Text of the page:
10 October 2008

Tell Lara I Love Her

I sat down tonight to take in a classic, Doctor Zhivago, with my mom. She saw it when it came out, over forty years ago. I saw it maybe twenty years ago, when I was in fifth grade I think. I believe we watched it in class actually. I'm not sure what the teacher was thinking. Sure it's a classic film but was I supposed to get anything out of the film as a ten year old? All I remembered about the movie was the ubiquitous Lara's Theme. Which has kind of haunted me these twenty some odd years.

Well, let me just say after re-watching this thing that it's great. Romantic, gripping, and not what I expected at all. I thought it was just a love story but it's actually so much more than that. The story is set against the backdrop of the Russian Revolution and that fact utterly escaped me the first time around. I didn't recall anything about a rape either. Or maybe I didn't even know what the hell had just happened. And while Julie Christie's Lara had always been captivating in this iconic way, I can't say that I really liked her character. She was just kind of there and didn't exactly seem like she was worthy of Zhivago's love. His dutiful wife (played by Charlie Chaplin's daughter), totally gets shafted.

Actually, all the characters were just kind of there. Dr. Zhivago himself didn't really capture the imagination and even though horrible things kept happening to him, he didn't seem to have any real emotions. Throughout the movie I was Wikipedia-ing everything and got more background and perspective on the book, the film, and the history of the Revolution but without all the research, I might have been a tad bit lost. Still, I think I loved the film and would definitely watch it again. Maybe I'd even give this 2002 version a try, which stars Keira Knightley, and um, Bill Paterson. Okay, maybe not.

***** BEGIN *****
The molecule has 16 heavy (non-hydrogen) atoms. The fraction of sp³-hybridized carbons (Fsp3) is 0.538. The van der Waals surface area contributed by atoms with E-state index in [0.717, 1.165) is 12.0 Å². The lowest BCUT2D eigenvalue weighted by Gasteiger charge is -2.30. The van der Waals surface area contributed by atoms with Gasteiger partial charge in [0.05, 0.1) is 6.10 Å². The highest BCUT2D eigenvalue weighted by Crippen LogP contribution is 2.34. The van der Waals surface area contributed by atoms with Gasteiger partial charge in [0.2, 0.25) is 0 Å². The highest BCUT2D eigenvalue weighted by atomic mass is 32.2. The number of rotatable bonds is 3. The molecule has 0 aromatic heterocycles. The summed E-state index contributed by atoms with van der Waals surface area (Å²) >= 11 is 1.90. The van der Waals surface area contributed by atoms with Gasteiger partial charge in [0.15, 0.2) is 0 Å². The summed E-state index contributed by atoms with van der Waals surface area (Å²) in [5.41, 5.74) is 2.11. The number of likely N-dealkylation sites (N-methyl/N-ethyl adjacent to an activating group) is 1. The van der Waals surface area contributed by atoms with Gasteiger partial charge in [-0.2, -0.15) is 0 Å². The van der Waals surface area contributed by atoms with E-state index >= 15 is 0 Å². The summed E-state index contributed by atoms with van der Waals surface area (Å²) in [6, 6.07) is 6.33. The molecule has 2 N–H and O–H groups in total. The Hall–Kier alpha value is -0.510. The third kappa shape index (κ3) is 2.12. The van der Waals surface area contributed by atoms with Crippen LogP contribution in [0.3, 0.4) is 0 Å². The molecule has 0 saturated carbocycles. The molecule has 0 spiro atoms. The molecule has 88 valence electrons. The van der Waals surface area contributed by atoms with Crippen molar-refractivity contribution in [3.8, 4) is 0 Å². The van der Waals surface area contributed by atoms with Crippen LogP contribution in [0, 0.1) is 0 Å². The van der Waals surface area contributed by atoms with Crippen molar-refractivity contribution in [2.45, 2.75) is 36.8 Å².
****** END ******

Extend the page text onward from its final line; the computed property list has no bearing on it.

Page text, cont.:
Apparently the movie was the Titanic of its day. It won multiple Academy Awards, made tons of money, and was loved and hated in equal measure. I can see both sides because it is kind of slow and overly long. Still, I was really drawn into the story and it gave me the same wretched/wonderful feeling after watching any (good) film about unrequited love. A powerful feeling of romance swept over me even if I'd be hard pressed to explain why when looking at the details.

My mom's friend lent her this boxed set of old Oscar classics so I'll probably be working through stuff like Lawrence of Arabia and Seven Brides for Seven Brothers in the near future. It's family bonding time!

"There are two kinds of men and only two. And that young man is one kind. He is high-minded. He is pure. He's the kind of man the world pretends to look up to, and in fact despises. He is the kind of man who breeds unhappiness, particularly in women. Do you understand?

I think you do. There's another kind. Not high-minded, not pure, but alive. Now, that your tastes at this time should incline towards the juvenile is understandable; but for you to marry that boy would be a disaster. Because there's two kinds of women. There are two kinds of women and you, as we well know, are not the first kind. You, my dear, are a slut."
-Komarovsky, Doctor Zhivago-